The Convention on the Rights of the Child (CRC) contains various references to the concept of “access.” Article17 provides for children to have access to information:
States Parties recognize the important function performed by the mass media and shall ensure that the child has access to information and material from a diversity of national and international sources, especially those aimed at the promotion of his or her social, spiritual and moral well-being and physical and mental health.
In relation to the right to health, Article 24 provides:
States Parties recognize the right of the child to the enjoyment of the highest attainable standard of health and to facilities for the treatment of illness and rehabilitation of health. States Parties shall strive to ensure that no child is deprived of his or her right of access to such health care services.
Article 28 discusses the right to education and mentions accessibility in the following sections:
(b) Encourage the development of different forms of secondary education, including general and vocational education, make them available and accessible to every child, and take appropriate measures such as the introduction of free education and offering financial assistance in case of need;
(c) Make higher education accessible to all on the basis of capacity by every appropriate means;
(d) Make educational and vocational information and guidance available and accessible to all children;
Article 37 provides children prompt “access” to legal assistance:
(d) Every child deprived of his or her liberty shall have the right to prompt access to legal and other appropriate assistance, as well as the right to challenge the legality of the deprivation of his or her liberty before a court or other competent, independent and impartial authority, and to a prompt decision on any such action.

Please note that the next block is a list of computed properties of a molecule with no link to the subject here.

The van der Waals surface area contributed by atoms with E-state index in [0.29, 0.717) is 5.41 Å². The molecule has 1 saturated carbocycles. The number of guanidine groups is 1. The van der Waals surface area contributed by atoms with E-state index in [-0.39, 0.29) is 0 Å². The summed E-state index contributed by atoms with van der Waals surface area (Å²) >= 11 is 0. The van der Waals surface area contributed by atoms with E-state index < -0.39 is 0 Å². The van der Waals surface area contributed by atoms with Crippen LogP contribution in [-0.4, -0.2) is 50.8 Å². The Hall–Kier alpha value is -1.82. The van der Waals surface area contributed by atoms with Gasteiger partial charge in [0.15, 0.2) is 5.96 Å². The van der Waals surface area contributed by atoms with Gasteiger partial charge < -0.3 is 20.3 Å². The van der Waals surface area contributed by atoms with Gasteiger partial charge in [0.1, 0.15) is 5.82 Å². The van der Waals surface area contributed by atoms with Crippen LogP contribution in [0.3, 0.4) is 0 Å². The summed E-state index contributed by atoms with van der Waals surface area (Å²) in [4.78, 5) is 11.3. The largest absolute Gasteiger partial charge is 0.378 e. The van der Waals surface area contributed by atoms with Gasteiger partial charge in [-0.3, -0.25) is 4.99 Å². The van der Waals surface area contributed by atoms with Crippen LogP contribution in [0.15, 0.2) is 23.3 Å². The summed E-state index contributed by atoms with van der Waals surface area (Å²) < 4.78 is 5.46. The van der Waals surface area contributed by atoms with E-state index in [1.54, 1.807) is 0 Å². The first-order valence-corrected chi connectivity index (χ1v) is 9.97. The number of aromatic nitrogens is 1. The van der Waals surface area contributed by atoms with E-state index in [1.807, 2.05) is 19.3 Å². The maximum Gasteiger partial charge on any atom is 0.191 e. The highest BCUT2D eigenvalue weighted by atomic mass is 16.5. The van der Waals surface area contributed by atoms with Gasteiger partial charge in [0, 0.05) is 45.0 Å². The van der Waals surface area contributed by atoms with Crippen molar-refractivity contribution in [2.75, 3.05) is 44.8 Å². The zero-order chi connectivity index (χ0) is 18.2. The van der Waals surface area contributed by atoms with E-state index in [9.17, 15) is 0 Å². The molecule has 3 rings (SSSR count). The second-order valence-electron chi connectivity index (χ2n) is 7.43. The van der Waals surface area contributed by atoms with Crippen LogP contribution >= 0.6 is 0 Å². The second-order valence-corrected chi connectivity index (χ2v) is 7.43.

In addition, Article 23 specifically addresses the rights of children with disabilities, and notes the need for States Parties to ensure “effective access” for children with disabilities to receive:
…education, training, health care services, rehabilitation services, preparation for employment and recreation opportunities in a manner conducive to the child’s achieving the fullest possible social integration and individual development, including his or her cultural and spiritual development. (Art. 23 (3)).
Further, Article 23 (4) refers to access of information in the context of international cooperation:
States Parties shall promote, in the spirit of international cooperation, the exchange of appropriate information in the field of preventive health care and of medical, psychological and functional treatment of disabled children, including dissemination of and access to information concerning methods of rehabilitation, education and vocational services, with the aim of enabling States Parties to improve their capabilities and skills and to widen their experience in these areas. In this regard, particular account shall be taken of the needs of developing countries.